The Well Equipped
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Why Do We Collect This Stuff?
This is an advertisement from the Saturday Evening Post for September 8, 1944 two days before I was born. World War II was still raging in Europe and the Pacific. The ad shows a young couple just starting out and their eyes are on peace, prosperity and the future. What are they deraming about? It's NOT self-fulfillment, or empowerment, or "space" -- it's CONSUMER GOODS! They are dreaming about stuff that they couldn't afford during the Depression and that isn't available because of the War. The young couple could have been my parents. With all due respect, they much preferred a trip to the appliance store to an art museum. I really love these "Consumer Goods Fantasies" -- Here is a nice slide show of these ads from 1937 through 1955. I love the Firestone Ad that shows a Happy Family (Mom, Dad, Sis and Son) reveling in a Christmas Morning filled with all kinds of Consumer Goods, most of which you will find discussed in these pages. [The slide show should open in a separate window. It is best viewed in "fuil screen" mode - go to the toolbar, open the "View" pull-down menu and click on "Full Screen". These are full page ads and may not quite fit on your monitor, so you may have to scroll up and down]
Thus, it is with profound nostalgia that I look back upon a happier time when folks were quite content to dream about a Roaster, Toaster, Vacuum, Fan, or Ironer. After years of searching in the exotic areas of experience, it is very pleasing to go back to that much simpler time, to have a BLT in our Retro Kitchen.
As part of our project to survey all the issues of Popular Mechanics from 1932 through 1939, we came upon several very interesting article about "appliances" in general. The first ("Thirteen Slaves...") is a look at laborsaving conveniences. Unfortunately, this article takes the view of the slave-owner and suggests that with electric appliances, one can live in something like George Washington's slave-supported splendor at Mount Vernon. (During the 1930s, popular entertainment had a nostalgia for massa's side of plantation life). The second provides details on how to repair appliances; this may come as something of a shock to the millenial generation, but there was a time that you could repair your own toaster, coffe pot, mixer, etc. We have created ".pdf" files for each of these informative articles and present them for your downloading pleasure at no cost.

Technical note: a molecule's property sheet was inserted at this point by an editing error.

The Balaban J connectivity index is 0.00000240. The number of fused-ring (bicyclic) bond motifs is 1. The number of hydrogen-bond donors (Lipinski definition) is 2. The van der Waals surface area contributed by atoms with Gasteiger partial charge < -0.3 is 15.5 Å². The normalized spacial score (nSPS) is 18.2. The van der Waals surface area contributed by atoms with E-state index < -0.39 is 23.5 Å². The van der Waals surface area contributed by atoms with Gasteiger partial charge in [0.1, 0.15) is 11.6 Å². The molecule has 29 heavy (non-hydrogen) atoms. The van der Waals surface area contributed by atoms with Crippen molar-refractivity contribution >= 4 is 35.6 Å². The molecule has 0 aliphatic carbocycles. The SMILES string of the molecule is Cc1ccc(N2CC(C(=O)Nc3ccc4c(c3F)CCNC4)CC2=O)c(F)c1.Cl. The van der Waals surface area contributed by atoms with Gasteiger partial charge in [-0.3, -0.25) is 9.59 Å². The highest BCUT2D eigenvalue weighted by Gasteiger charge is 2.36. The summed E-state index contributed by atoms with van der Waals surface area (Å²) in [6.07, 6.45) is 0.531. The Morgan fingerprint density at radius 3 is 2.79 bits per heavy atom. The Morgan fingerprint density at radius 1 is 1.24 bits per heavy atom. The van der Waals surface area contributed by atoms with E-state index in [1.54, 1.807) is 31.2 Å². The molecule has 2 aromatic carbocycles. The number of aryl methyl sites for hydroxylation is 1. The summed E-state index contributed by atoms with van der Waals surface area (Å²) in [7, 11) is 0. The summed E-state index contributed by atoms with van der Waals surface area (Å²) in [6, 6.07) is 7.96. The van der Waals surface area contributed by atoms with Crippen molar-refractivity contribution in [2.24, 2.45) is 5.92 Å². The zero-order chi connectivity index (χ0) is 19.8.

Sociology of Electrical Appliances in the Mid 1930s
Click to Enlarge the photos
Click here to download "Thirteen Slaves for a Nickel" (April, 1939 Issue)
Click here to download "Repairing Electric Appliances" (August, 1934 Issue)
So, with a nod to my beloved parents who survived the Depression and Saipan, here is my look at a broad range of artifacts that might have been part of everyday American home life during the Swing Era. None of these are for sale -- we use them almost every day! Have a look at our collection and feel free to ask questions or send us photos of your own Swing Era artifacts
Everything You Ever Wanted to Know About Flying Down to Rio
Fred and Ginger's first film
Click to look at all the covers of Model Airplane News from 1929-1969.
Air, Rail and Auto in the Swing Era
Everything You Ever Wanted to Know About Jukeboxes
The Technology of Music
Everything You Wanted to Know About Erector Sets
The House Tour
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